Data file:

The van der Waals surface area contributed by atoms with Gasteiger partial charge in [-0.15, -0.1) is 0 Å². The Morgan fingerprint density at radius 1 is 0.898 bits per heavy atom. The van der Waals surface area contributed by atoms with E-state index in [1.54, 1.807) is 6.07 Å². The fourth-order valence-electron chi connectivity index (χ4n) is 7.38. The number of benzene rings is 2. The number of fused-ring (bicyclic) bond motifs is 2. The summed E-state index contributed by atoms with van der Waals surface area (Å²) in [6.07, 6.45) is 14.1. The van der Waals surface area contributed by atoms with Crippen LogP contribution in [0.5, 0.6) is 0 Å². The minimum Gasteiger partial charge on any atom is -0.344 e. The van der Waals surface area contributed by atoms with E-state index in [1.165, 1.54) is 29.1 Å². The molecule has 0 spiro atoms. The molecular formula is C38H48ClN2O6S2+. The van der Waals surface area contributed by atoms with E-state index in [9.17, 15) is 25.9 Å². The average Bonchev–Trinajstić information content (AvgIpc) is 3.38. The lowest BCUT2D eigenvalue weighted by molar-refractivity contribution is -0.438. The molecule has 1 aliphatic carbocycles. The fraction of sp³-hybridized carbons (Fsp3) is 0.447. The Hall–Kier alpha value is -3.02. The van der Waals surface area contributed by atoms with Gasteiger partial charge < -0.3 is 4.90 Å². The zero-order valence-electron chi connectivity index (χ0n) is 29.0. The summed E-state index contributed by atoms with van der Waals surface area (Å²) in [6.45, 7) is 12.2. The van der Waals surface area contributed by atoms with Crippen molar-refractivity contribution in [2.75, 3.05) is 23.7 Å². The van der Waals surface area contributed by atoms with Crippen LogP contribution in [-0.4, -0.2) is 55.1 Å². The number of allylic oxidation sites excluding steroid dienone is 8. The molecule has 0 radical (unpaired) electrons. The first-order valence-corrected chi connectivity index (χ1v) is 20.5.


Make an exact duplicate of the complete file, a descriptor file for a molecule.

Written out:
The van der Waals surface area contributed by atoms with Gasteiger partial charge in [-0.15, -0.1) is 0 Å². The Morgan fingerprint density at radius 1 is 0.898 bits per heavy atom. The van der Waals surface area contributed by atoms with E-state index in [1.54, 1.807) is 6.07 Å². The fourth-order valence-electron chi connectivity index (χ4n) is 7.38. The number of benzene rings is 2. The number of fused-ring (bicyclic) bond motifs is 2. The summed E-state index contributed by atoms with van der Waals surface area (Å²) in [6.07, 6.45) is 14.1. The van der Waals surface area contributed by atoms with Crippen LogP contribution in [0.5, 0.6) is 0 Å². The minimum Gasteiger partial charge on any atom is -0.344 e. The van der Waals surface area contributed by atoms with E-state index in [1.165, 1.54) is 29.1 Å². The molecule has 0 spiro atoms. The molecular formula is C38H48ClN2O6S2+. The van der Waals surface area contributed by atoms with E-state index in [9.17, 15) is 25.9 Å². The average Bonchev–Trinajstić information content (AvgIpc) is 3.38. The lowest BCUT2D eigenvalue weighted by molar-refractivity contribution is -0.438. The molecule has 1 aliphatic carbocycles. The fraction of sp³-hybridized carbons (Fsp3) is 0.447. The Hall–Kier alpha value is -3.02. The van der Waals surface area contributed by atoms with Gasteiger partial charge < -0.3 is 4.90 Å². The zero-order valence-electron chi connectivity index (χ0n) is 29.0. The summed E-state index contributed by atoms with van der Waals surface area (Å²) in [6.45, 7) is 12.2. The van der Waals surface area contributed by atoms with Crippen molar-refractivity contribution in [2.75, 3.05) is 23.7 Å². The van der Waals surface area contributed by atoms with Crippen LogP contribution in [-0.4, -0.2) is 55.1 Å². The number of allylic oxidation sites excluding steroid dienone is 8. The molecule has 0 radical (unpaired) electrons. The first-order valence-corrected chi connectivity index (χ1v) is 20.5.